On the other hand, data hogs appears over and over – like mushrooms overnight – in article after article, such as the one by Matt Richtel in the New York Times. And on AOL. And the Christian Science Monitor. And Yahoo. And US News and World Report.

Don’t believe any of them – data hogs is anti-consumerist propaganda pure and simple. The massive media companies, chief among them being ATT, just want to charge you more for Internet access and bandwidth use.

Maybe you’ve been accused of being a…gas hog. Or a road hog. It is all about a “fair share” of some commodity presumed to be in short supply. It is almost always false. It is false in this case, too.

Data hog implies that data itself is in short supply – sounds provocative but untrue. There’s plenty of data to go around. (I’ll give you some of mine.) Bandwidth? There’s a lot of that as well. No, in this case, I suggest that media companies see all that “freeloading” as missed profit-making opportunity and they want more of it. They are greedy pigs, notwithstanding their supply of phone and interconnect services.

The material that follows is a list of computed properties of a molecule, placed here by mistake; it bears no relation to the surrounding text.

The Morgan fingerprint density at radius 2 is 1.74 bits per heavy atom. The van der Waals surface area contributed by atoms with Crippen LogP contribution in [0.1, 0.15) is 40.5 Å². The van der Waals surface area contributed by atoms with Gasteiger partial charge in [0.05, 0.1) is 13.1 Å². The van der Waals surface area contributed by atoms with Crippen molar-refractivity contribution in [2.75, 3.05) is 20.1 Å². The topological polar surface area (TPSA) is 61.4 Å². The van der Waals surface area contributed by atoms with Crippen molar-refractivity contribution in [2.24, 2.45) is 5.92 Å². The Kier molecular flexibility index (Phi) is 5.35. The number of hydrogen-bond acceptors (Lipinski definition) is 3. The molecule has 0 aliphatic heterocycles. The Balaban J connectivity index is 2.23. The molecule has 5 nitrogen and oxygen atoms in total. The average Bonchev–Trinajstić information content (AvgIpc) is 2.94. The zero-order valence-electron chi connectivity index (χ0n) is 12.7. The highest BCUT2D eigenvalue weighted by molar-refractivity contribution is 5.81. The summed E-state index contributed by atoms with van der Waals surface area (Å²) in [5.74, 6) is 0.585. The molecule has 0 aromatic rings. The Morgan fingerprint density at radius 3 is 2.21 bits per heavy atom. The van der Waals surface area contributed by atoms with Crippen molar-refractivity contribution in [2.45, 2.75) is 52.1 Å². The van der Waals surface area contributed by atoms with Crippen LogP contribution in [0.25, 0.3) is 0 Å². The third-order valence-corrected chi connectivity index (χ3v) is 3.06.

American companies such as Apple have made the world more accessible and more open than ever before, through science and technology that gives more people more access to data. We revel in it. It’s not just data that wants to be free – it’s access, too.

It doesn’t matter if talking heads say differently. In the NYT article, Edward Snyder, an analyst with Charter Equity Research, says: “The biggest data pigs in the world are the iPhone guys.”

I beg your pardon? We (technologists, marketers, advertisers) have spent decades creating a global culture which lives on the free flow of lots of data and which wants more of it all the time. In theory, it’s alright to charge for it.

But not to overcharge for it. That would make you, ATT, a money hog.

So what do you do? If you feel [a] trapped by these data-pig threats, move your data phone sub to other carriers – presuming they don’t all jump on the bandwagon. Or [b] keep checking your favorite social media for a grassroots movement against swinish profit-making – then join the fight.

Do not, however, believe in media corporation propaganda about data hogs.

PS: I may have lost a bit of my normally even temper on this particular issue. But some of my best friends are data hogs – see the attractive engraving of us all praying for more bandwidth, above.